Five Considerations When Recycling Air and Material in Fluid Bed Drying
By Larry Stoma
It’s no coincidence the technology to recover and reuse heated process air in fluid bed drying to save on energy costs was developed during the energy crisis of the 1970’s by The Witte Company. As the cost of energy sharply increased, so did the cost to run and operate a fluid bed dryer. Capturing and reusing as much heat as possible to take full advantage of every unit of energy became a logical goal to offset rising costs. Saving energy also advances worthy environmental goals and allows executives to position their companies as sustainable organizations that will be around far into the future. If the environmental impact is the only criteria at your company then the decision to recycle is easy. If there may be a potential cost savings to realize, then consider the following key points to determine if recycling the exhaust air makes sense for your process.
Product Drying Temperature
In a fluid bed dryer, heated air is directed upwards through an air distribution deck, where it mixes with the material to be dried and suspends it in the airstream. The fluidized particles behave like a liquid, allowing the air to surround each, individual particle with the continuous, intimate contact needed for highly efficient energy transfer. Since this energy transfer doesn’t rely on direct contact with heated surfaces, the drying occurs very gently and without product degradation. This is why the process is often specified for such a wide range of products from delicate, frangible foods to coarse mineral products. But just because a fluid bed dryer is right for your product, it doesn’t necessarily mean it makes sense to invest in recovering the air for your product. Materials such as salt and sand offer high temperature limits and allow the use of high process air temperatures, upwards of 500 degrees F. Given the exhaust air generated from such a process may approach 250 degrees F, capturing and returning this heated air into the process reduces the burden on the air heaters. It is far less costly to raise 250 degree air to 500 degrees than it is to raise ambient air all the way up to 500 degrees. Those delicate, frangible, cereals, seeds, and some plastics, by contrast, burn or melt even at low temperatures. Given these products typically require processing at temperatures from 100 – 200 degrees F, the spread-1-between the process air temperature and the exhaust air temperature may not be wide enough to warrant the investment in the heat recovery equipment. Further, the cost of heating the ambient air up to the process air temperature relative to heating the exhaust air up to the process air temperature may be considered insignificant depending on the cost of energy and size of the equipment.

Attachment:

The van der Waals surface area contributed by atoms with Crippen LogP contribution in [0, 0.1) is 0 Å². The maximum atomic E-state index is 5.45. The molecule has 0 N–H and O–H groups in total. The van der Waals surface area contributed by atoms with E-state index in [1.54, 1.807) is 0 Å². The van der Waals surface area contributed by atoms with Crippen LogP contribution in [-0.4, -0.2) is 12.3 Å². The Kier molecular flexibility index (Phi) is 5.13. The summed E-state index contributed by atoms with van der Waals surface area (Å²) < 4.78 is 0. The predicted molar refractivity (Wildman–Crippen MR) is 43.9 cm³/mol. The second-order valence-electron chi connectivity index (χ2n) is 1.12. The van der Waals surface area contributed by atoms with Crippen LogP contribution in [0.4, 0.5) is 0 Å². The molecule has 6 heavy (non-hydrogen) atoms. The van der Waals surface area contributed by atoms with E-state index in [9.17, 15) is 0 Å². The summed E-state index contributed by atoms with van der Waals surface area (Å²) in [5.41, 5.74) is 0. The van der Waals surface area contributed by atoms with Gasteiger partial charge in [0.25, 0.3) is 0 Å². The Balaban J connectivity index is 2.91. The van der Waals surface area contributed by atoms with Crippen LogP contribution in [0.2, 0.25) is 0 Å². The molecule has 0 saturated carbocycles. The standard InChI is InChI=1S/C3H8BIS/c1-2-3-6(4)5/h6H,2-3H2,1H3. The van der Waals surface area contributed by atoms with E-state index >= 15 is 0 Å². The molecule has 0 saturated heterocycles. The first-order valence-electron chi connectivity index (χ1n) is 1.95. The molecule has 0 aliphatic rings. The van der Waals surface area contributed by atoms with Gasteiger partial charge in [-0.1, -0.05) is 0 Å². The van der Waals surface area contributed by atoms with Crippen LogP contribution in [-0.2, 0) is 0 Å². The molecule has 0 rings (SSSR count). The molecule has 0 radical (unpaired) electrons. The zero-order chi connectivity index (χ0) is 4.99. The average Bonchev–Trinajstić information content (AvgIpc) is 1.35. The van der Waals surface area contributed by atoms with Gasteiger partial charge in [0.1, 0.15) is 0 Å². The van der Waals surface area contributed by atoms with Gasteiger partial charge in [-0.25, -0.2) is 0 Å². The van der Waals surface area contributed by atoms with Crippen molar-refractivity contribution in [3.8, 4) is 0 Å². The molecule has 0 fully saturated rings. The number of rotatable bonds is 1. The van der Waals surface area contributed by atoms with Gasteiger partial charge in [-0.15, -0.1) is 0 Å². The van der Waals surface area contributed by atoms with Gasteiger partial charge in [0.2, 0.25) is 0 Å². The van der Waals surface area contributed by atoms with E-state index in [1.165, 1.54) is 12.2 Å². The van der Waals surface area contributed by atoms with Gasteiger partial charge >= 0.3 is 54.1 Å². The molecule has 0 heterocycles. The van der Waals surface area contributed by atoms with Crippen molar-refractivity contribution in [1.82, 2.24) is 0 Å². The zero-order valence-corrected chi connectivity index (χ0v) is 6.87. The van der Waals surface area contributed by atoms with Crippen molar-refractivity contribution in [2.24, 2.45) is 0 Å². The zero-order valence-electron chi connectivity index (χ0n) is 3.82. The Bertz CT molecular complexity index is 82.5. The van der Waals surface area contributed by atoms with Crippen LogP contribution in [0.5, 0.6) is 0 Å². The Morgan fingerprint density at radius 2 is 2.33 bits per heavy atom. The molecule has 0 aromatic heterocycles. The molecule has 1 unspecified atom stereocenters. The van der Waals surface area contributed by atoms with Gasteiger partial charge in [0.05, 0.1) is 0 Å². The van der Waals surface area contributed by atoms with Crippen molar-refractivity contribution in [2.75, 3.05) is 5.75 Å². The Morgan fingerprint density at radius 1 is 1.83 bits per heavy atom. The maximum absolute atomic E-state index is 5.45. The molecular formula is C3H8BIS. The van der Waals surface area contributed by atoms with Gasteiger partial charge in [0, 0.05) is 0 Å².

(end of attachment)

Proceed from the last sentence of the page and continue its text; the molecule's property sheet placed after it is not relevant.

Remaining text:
Product Drying Characteristics